Does your age reflect how you're living? Let us know.

What's your New York age? Take the Time Out New York quiz and find out!

Saturday, June 09, 2007


There are just to many small, slimy, many-legged things here for me to actually relax. Cause, really, underneath it all (and on top of it all, actually), I am an urban, Jewish-Canadian princess. And I truly believe that creepy-crawlies should not be in my house.

It's almost an escalation... First, the termite infestation in the living room walls. Big termites. With wings. And of course, there are the ants. Big ones, but mostly thousands and thousands of little, tiny sugar ants. Really, thousands of them - especially now that it is "ant season", which is apparently differentiated from the rest of the year when things go from, say, 200 ants per square meter to, say, 400 ants per square meter. It's more, but it's never none.

The lizards, I like. They eat ants and termites. I think. The frogs are generally ok, except the other night when we had an albino frog on the balcony railing. That was a little creepy.

The land crabs are a little over the top, since they are at least 8 inches claw-to-claw (I know, I just can't stick with one form of measurement), and blue. Tarantulas are ok, you just have to stay clear of the holes in the lawn. If they are out of their holes during the day, they are generally dead.

The thing that did it for me, that pretty much ended my feeling of comfort, that pushed me over the edge, was the SCORPION in the LIVING ROOM.


Thursday, May 03, 2007

sorry, sorry, sorry

I know, it 's been ages. I blame it on life. Life in Cuba, really. In between almost non-stop guests between New Year's and oh, next week, things have been busy. I've seen lots more of Havana, what with touring people around (or, being toured around, more likely) and the need to FIND things.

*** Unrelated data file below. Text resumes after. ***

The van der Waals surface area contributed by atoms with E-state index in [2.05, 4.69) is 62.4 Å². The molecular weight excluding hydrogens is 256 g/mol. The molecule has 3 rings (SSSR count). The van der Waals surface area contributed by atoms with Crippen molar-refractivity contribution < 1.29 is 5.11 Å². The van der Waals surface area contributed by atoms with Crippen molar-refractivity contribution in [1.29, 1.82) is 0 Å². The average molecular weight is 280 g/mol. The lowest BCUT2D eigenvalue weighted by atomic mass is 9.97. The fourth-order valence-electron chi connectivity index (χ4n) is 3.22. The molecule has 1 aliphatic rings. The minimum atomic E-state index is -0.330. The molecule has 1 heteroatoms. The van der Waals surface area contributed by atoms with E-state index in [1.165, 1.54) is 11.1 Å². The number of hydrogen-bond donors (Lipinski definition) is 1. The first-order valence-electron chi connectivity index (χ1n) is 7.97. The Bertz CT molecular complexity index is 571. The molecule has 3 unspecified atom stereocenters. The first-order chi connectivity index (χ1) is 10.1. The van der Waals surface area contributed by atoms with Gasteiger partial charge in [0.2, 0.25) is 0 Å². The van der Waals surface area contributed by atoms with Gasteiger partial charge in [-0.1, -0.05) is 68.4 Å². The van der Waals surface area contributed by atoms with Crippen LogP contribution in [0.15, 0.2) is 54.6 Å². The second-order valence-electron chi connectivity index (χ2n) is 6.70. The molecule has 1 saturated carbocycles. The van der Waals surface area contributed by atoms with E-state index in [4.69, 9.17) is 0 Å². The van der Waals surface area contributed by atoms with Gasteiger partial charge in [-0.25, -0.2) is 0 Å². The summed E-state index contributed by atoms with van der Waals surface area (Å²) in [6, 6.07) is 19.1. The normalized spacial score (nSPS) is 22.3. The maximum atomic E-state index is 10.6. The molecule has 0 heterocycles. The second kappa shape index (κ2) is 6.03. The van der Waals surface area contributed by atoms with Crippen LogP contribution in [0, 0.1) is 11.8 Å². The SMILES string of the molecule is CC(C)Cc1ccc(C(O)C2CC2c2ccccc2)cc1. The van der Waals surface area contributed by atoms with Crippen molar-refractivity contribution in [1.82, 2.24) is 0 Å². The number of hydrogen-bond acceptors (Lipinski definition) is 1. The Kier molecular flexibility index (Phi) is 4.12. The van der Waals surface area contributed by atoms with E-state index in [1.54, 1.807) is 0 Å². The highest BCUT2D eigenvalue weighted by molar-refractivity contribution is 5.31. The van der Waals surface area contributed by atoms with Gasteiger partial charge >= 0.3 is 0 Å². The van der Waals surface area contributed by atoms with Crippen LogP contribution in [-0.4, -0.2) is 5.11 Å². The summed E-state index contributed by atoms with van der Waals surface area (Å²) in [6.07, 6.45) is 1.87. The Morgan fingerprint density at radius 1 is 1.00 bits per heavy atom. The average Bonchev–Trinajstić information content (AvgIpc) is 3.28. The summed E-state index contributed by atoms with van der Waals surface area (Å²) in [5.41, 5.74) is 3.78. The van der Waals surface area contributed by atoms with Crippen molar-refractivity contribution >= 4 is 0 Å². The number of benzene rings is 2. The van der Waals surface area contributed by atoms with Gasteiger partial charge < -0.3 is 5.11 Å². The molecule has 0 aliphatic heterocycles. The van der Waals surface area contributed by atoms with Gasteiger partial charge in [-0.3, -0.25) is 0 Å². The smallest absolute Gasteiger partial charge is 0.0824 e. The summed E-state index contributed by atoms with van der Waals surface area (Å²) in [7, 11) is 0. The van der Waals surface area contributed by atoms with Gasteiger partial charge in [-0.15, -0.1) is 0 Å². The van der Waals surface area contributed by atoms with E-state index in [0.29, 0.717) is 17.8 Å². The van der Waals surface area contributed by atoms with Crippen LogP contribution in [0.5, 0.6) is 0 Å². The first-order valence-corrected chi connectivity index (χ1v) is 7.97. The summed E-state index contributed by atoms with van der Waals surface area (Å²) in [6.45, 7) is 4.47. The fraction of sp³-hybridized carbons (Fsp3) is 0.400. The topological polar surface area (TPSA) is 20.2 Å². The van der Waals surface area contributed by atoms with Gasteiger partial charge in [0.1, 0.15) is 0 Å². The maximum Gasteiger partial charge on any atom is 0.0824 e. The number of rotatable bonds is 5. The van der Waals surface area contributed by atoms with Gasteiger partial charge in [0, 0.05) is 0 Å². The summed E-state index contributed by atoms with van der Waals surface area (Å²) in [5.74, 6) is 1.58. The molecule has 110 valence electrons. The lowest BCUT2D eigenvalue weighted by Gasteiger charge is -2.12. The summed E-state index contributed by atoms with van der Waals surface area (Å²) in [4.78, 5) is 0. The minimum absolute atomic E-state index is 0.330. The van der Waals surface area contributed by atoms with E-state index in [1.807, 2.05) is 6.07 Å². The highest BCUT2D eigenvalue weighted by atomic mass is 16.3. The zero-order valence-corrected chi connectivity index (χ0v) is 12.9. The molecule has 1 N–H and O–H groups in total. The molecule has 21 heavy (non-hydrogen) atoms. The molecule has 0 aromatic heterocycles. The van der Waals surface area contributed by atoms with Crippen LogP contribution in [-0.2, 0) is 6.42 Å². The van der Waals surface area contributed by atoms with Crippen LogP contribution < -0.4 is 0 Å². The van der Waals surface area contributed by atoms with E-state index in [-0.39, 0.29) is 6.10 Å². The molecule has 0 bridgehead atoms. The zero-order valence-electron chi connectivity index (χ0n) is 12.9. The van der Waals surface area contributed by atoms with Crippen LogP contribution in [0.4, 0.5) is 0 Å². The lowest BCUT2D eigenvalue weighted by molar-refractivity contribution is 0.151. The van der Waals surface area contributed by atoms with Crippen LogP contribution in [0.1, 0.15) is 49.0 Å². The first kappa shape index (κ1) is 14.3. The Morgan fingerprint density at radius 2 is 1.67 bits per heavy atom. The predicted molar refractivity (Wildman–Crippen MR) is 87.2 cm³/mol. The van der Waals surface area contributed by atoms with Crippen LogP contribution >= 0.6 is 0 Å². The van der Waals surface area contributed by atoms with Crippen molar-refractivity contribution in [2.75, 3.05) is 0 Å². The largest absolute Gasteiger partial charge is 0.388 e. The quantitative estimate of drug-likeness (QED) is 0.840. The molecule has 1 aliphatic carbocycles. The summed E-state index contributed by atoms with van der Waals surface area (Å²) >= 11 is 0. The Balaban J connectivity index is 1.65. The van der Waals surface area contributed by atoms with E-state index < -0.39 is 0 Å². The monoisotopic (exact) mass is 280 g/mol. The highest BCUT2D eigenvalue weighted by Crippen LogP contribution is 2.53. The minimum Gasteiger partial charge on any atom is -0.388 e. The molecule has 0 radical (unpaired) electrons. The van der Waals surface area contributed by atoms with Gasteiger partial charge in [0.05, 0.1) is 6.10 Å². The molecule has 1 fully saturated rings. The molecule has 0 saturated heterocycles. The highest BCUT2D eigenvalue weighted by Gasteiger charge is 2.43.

And I've been working on and off. Luckily, mostly off for the 4 months of visitors (nothing like living somewhere hot and generally accessable to generate interest). I had a job briefly in January, but it was so boring that I quit after 4 weeks. On the up side, I was working during the PTA elections, so managed to dodge that bullet - but still managed to get volunteered for the upcoming "international food fair" this weekend. Canadian food? Right... hmmmm....

Now, I am working again, for 8 weeks part time at the Canadian Embassy - don't ask what, at least not on the blog. I shudder to think... And I am working as an editor for the UNDP - starting last week while we were in Mexico for 5 days. I know lots more now about drought patterns and relief than I did a week ago...

I have to say, I was tootling along just fine here in Havana, scrounging yellow peppers here and frozen spinach there, with the odd exciting moment (feta cheese! a new skirt!), and feeling pretty good about things. And then I left the island. For Playa del Carmen. Oops.

Turns out that visiting Mexico (a mere 40-minute flight away) has had a much more serious impact on my impression of Cuba than say, visiting Ottawa in December. Go figure. Damn, that Mexico is a place that WORKS. With restaurants. And taxis. And stores. We went to a grocery store and it had actual groceries.